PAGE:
- The Washington Times - Wednesday, January 1, 2003

ASSOCIATED PRESS

The Defense Department is computerizing the medical records of all military personnel and their families, but just as the project gets past the experimental phase, officials are grappling with the theft of thousands of records from a Pentagon health care contractor.

The theft from an Arizona company last month of computer hard drives containing more than 500,000 records with Social Security numbers, medical-claims histories and other private information could become one of the largest identity thefts on record if the information is misused, the Federal Trade Commission said.

"I am not aware of a larger case, but at this point we don't know if any people have experienced identity theft," said Betsy Broader, assistant director of the FTC's division of planning and information.

The U.S. Attorney's Office in Phoenix planned to announce a reward yesterday to help capture the culprits, said TriWest Healthcare Alliance.

Authorities said thieves took computer equipment and files with the sensitive information during a break-in on Dec. 14 at TriWest, a defense contractor based in Phoenix that provides managed health care for military personnel in 16 states.

With a person's name, birth date and Social Security number, someone easily could open credit accounts and create fake documents such as driver's licenses, Miss Broader said. Officials say they do not know the motives or skill levels of the thieves.

David McIntyre, TriWest president and chief executive, said health care service would not be disrupted because of the theft.

The breach comes as the Pentagon builds a network to computerize the military health care system, including the patient records of 8.7 million service members, retirees and their families who receive medical care under its programs.

The Pentagon is planning to roll out the project at up to seven military hospitals across the nation after successfully testing the concept at four locations. The system eventually will be expanded worldwide.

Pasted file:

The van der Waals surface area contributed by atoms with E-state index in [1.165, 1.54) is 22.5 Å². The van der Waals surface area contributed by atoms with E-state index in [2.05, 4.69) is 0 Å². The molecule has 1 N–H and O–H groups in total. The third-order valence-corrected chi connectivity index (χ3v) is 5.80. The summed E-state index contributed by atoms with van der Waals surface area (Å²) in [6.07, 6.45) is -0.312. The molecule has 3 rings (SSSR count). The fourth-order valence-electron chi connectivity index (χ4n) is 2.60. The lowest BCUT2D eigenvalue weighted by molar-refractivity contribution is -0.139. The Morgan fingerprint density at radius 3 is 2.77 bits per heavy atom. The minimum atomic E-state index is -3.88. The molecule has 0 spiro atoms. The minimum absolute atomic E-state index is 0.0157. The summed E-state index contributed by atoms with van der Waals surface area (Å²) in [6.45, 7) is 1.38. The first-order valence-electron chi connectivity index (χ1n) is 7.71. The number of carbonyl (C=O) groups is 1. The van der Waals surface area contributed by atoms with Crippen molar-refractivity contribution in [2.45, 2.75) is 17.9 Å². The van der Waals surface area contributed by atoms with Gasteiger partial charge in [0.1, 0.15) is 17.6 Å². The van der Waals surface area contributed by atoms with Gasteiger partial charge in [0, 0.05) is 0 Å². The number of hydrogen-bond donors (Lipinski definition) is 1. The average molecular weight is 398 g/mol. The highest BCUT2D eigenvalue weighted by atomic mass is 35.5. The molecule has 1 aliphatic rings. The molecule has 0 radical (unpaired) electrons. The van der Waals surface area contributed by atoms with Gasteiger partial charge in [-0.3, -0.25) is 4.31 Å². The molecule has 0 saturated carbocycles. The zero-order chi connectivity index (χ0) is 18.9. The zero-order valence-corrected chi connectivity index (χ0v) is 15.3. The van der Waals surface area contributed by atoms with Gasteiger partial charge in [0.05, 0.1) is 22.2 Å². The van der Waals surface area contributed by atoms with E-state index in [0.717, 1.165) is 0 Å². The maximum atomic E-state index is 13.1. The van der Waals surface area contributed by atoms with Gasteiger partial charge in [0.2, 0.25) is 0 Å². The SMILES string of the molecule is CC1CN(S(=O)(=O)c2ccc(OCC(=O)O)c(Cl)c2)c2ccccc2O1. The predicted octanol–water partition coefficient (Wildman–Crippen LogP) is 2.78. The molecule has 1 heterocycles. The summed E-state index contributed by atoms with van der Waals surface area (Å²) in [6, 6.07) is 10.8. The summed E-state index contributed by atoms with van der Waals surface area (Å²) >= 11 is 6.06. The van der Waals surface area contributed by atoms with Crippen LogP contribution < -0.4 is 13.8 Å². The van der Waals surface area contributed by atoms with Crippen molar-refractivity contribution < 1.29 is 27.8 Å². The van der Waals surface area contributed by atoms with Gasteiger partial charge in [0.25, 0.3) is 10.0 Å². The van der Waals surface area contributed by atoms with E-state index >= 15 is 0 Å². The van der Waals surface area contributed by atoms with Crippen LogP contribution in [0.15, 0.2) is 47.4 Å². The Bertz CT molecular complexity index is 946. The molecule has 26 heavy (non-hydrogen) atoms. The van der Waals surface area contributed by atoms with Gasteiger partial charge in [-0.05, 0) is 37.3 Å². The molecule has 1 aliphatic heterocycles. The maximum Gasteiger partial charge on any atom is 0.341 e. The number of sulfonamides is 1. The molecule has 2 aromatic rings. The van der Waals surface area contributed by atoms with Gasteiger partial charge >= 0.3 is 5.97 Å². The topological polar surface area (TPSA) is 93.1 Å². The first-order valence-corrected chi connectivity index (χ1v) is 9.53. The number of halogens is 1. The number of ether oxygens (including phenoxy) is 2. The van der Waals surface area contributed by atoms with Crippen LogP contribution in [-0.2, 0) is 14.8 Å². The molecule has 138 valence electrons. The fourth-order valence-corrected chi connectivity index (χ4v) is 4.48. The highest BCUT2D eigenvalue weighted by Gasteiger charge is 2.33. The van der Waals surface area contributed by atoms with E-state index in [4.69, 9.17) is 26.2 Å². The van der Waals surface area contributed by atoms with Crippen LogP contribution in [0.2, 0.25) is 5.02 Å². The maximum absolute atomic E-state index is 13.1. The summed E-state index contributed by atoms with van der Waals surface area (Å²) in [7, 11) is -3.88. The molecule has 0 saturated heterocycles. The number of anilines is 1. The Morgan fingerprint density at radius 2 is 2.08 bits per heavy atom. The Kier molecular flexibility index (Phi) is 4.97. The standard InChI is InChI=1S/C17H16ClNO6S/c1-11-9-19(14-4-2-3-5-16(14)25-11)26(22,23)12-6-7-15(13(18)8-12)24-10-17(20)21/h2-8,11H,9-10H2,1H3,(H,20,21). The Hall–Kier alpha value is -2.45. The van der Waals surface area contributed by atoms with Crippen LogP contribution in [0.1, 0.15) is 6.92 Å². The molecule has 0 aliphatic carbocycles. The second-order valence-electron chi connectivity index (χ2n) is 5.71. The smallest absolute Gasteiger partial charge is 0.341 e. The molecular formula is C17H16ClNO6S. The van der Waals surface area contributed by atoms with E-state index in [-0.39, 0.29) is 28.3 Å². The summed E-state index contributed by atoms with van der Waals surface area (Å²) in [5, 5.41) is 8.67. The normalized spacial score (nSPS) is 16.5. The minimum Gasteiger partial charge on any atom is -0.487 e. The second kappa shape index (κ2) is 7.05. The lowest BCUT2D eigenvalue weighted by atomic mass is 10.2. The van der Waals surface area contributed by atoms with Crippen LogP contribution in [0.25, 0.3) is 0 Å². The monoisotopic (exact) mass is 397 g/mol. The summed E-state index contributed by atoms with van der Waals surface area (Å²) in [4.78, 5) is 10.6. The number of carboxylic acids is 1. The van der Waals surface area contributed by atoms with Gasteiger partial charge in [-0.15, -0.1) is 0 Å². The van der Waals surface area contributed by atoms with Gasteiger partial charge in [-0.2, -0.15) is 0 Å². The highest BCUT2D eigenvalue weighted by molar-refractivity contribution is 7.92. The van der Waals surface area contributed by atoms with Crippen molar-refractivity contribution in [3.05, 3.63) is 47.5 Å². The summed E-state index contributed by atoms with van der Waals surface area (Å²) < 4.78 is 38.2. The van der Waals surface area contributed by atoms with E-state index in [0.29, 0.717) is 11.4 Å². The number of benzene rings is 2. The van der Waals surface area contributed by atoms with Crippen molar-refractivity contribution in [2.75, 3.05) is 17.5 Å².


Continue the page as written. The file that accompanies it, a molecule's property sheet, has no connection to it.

The Defense Department hailed the Composite Health Care System II, or CHCS II, as a potential "data gold mine" for military physicians and other health care professionals that will provide quick and easy access to military-patient records worldwide.

Though the TriWest computers had no connection to the larger project, they did include information gathered for military health care, including names, addresses, medical-claim histories and a small number of credit-card numbers.

Pentagon officials, nonetheless, are taking the breach "very seriously" and are "going to learn from this issue and do what's necessary" to better guard such information, spokesman Jim Turner said.

When the computerization of military health records is completed, the bigger threat won't be a physical removal of computer hard drives but rather the potential theft of records from hackers who try to break into military computer networks, officials said.

Privacy analysts are on the lookout for potential security lapses or unnecessary intrusions into personal details as the Pentagon puts more such information in digital form.

"This makes it easier to find the information but also makes it easier for criminals" to access it, Ari Schwartz, associate director at the Center for Democracy and Technology, said of CHCS.

The Pentagon has received an "F" grade for computer security from the House Government Reform subcommittee on government efficiency, financial management and intergovernmental relations.


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